Bulletin of the World Health Organization
Print version ISSN 0042-9686
SIMON, G.E.. Long-term prognosis of depression in primary care. Bull World Health Organ [online]. 2000, vol.78, n.4, pp. 439-445. ISSN 0042-9686. http://dx.doi.org/10.1590/S0042-96862000000400005.
This article uses longitudinal data from a primary care sample to examine long-term prognosis of depression. A sample of 225 patients initiating antidepressant treatment in primary care completed assessments of clinical outcome (Hamilton Depression Rating Scale and the mood module of the Structured Clinical Interview for DSM-IIIR) 1, 3, 6, 9, 12, 18 and 24 months after initiating treatment. The proportion of patients continuing to meet criteria for major depression fell rapidly to approximately 10% and remained at approximately that level throughout follow-up. The proportion meeting criteria for remission (Hamilton Depression score of 7 or less) rose gradually to approximately 45%. Long-term prognosis (i.e. probability of remission at 6 months and beyond) was strongly related to remission status at 3 months (odds ratio 3.65; 95% confidence interval, 2.81-4.76) and only modestly related to various clinical characteristics assessed at baseline (e.g. prior history of recurrent depression, medical comorbidity, comorbid anxiety symptoms). The findings indicate that potentially modifiable risk factors influence the long-term prognosis of depression. This suggests that more systematic and effective depression treatment programmes might have an important effect on long-term course and reduce the overall burden of chronic and recurrent depression.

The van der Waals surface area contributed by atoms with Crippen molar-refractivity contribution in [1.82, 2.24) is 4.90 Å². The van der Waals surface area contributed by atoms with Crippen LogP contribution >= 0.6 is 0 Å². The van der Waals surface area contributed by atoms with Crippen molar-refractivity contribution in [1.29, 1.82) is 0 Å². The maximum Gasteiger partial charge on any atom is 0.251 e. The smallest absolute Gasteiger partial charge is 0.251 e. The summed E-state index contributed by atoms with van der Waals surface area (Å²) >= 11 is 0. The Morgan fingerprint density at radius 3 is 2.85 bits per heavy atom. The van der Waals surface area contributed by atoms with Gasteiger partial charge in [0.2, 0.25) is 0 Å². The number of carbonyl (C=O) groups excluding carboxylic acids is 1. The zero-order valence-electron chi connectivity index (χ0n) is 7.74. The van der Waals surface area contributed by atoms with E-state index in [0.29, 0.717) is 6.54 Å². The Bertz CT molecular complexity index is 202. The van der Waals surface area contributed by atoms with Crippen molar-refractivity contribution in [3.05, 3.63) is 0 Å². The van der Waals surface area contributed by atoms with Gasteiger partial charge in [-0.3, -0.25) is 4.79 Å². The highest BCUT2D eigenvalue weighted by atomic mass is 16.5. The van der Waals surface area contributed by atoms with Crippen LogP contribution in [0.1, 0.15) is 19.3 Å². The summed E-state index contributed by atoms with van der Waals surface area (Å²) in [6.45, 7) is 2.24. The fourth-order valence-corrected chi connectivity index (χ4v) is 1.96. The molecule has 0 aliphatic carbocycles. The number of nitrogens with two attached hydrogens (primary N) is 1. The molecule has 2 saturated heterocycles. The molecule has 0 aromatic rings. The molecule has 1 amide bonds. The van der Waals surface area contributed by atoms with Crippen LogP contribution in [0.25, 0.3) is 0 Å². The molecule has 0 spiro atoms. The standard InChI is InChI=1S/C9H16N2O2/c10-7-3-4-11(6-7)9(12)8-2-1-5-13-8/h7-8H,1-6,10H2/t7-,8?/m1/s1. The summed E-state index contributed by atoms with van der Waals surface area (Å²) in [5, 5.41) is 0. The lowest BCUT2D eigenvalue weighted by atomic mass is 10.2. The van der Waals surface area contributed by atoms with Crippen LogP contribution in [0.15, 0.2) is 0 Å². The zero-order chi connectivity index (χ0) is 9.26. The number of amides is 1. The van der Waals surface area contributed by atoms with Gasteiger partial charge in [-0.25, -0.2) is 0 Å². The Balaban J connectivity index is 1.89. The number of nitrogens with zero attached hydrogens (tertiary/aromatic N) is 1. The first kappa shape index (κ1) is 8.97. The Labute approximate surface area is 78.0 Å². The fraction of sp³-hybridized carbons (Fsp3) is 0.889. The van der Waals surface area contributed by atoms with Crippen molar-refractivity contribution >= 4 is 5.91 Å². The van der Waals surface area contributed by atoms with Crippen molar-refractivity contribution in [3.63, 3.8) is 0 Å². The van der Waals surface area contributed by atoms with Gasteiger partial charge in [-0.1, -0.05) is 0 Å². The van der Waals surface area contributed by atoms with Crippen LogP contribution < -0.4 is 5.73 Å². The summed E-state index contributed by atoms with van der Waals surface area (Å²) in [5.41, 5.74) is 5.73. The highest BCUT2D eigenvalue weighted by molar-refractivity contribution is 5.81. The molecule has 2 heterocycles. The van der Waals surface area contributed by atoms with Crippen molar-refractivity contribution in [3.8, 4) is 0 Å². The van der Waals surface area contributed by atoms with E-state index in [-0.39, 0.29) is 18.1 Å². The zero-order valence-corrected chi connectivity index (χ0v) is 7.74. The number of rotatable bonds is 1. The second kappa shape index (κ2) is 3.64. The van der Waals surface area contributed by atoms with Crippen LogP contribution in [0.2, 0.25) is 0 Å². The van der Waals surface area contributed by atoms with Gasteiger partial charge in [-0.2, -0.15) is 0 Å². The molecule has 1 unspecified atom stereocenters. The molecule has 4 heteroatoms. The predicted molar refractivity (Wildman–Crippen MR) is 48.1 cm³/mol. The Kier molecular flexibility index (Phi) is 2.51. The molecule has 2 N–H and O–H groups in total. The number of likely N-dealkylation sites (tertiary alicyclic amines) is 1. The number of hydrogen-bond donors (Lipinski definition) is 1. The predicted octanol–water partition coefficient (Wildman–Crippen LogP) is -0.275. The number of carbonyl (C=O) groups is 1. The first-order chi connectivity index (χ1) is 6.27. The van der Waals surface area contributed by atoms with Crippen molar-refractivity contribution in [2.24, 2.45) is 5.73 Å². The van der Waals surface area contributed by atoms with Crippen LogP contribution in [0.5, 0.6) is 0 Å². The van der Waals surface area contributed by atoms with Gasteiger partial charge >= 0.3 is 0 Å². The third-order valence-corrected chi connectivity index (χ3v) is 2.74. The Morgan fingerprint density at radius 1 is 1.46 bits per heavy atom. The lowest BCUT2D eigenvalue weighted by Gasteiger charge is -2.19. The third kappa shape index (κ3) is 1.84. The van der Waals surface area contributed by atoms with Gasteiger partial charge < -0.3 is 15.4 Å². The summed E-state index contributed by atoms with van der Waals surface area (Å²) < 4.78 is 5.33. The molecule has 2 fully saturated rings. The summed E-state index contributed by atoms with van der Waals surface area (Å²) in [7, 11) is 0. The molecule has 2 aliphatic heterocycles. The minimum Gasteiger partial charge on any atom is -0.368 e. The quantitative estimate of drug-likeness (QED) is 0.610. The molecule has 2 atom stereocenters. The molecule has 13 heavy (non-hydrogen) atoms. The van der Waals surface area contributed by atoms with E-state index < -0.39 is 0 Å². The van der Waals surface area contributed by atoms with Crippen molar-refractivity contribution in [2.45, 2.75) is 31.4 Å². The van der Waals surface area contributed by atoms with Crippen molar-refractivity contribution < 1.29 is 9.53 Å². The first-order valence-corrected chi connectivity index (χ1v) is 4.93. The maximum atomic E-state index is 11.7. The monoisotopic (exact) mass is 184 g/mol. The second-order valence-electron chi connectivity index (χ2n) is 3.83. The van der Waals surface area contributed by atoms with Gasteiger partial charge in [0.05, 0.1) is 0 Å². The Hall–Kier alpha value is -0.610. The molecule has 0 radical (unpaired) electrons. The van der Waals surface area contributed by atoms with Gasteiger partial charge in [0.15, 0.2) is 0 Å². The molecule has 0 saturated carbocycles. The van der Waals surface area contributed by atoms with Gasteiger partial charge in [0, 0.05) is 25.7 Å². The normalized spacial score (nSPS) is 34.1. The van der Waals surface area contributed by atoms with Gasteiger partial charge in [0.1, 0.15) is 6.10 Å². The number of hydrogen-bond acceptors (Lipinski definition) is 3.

Keywords : United States of America; depressive disorder [diagnosis]; depressive disorder [epidemiology]; disease progression; chronic disease [epidemiology]; risk factors; longitudinal studies.